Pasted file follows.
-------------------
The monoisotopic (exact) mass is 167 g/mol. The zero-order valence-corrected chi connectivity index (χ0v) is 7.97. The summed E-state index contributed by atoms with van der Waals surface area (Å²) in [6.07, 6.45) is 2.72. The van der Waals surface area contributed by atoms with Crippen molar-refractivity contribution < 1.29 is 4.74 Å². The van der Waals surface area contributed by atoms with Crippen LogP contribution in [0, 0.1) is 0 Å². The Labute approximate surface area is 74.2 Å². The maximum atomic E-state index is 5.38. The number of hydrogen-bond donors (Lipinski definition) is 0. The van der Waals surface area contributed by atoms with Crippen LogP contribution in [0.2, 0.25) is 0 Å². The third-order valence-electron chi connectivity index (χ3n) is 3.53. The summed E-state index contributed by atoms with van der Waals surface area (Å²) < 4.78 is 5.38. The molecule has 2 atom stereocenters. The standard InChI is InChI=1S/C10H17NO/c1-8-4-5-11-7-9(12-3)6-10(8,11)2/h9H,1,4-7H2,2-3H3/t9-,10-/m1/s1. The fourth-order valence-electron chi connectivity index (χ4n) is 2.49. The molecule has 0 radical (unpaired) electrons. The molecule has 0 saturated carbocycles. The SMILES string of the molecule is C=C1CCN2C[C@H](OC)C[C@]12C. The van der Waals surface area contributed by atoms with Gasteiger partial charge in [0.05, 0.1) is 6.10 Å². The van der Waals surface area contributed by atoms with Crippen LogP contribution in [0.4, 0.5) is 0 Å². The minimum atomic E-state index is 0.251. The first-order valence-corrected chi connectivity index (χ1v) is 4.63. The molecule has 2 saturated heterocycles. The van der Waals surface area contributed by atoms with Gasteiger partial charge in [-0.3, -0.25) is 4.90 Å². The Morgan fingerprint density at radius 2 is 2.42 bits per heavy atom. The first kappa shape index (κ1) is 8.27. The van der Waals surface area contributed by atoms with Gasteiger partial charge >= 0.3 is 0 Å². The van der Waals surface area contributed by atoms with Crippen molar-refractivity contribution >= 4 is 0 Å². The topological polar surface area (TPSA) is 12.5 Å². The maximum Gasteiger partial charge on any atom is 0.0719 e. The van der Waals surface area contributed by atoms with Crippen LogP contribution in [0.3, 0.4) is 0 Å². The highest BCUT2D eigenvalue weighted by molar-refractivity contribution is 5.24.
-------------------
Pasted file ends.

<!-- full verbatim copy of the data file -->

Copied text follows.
The monoisotopic (exact) mass is 167 g/mol. The zero-order valence-corrected chi connectivity index (χ0v) is 7.97. The summed E-state index contributed by atoms with van der Waals surface area (Å²) in [6.07, 6.45) is 2.72. The van der Waals surface area contributed by atoms with Crippen molar-refractivity contribution < 1.29 is 4.74 Å². The van der Waals surface area contributed by atoms with Crippen LogP contribution in [0, 0.1) is 0 Å². The Labute approximate surface area is 74.2 Å². The maximum atomic E-state index is 5.38. The number of hydrogen-bond donors (Lipinski definition) is 0. The van der Waals surface area contributed by atoms with Crippen LogP contribution in [0.2, 0.25) is 0 Å². The third-order valence-electron chi connectivity index (χ3n) is 3.53. The summed E-state index contributed by atoms with van der Waals surface area (Å²) < 4.78 is 5.38. The molecule has 2 atom stereocenters. The standard InChI is InChI=1S/C10H17NO/c1-8-4-5-11-7-9(12-3)6-10(8,11)2/h9H,1,4-7H2,2-3H3/t9-,10-/m1/s1. The fourth-order valence-electron chi connectivity index (χ4n) is 2.49. The molecule has 0 radical (unpaired) electrons. The molecule has 0 saturated carbocycles. The SMILES string of the molecule is C=C1CCN2C[C@H](OC)C[C@]12C. The van der Waals surface area contributed by atoms with Gasteiger partial charge in [0.05, 0.1) is 6.10 Å². The van der Waals surface area contributed by atoms with Crippen LogP contribution in [0.4, 0.5) is 0 Å². The minimum atomic E-state index is 0.251. The first-order valence-corrected chi connectivity index (χ1v) is 4.63. The molecule has 2 saturated heterocycles. The van der Waals surface area contributed by atoms with Gasteiger partial charge in [-0.3, -0.25) is 4.90 Å². The Morgan fingerprint density at radius 2 is 2.42 bits per heavy atom. The first kappa shape index (κ1) is 8.27. The van der Waals surface area contributed by atoms with Gasteiger partial charge >= 0.3 is 0 Å². The van der Waals surface area contributed by atoms with Crippen molar-refractivity contribution >= 4 is 0 Å². The topological polar surface area (TPSA) is 12.5 Å². The maximum Gasteiger partial charge on any atom is 0.0719 e. The van der Waals surface area contributed by atoms with Crippen LogP contribution in [0.3, 0.4) is 0 Å². The highest BCUT2D eigenvalue weighted by molar-refractivity contribution is 5.24.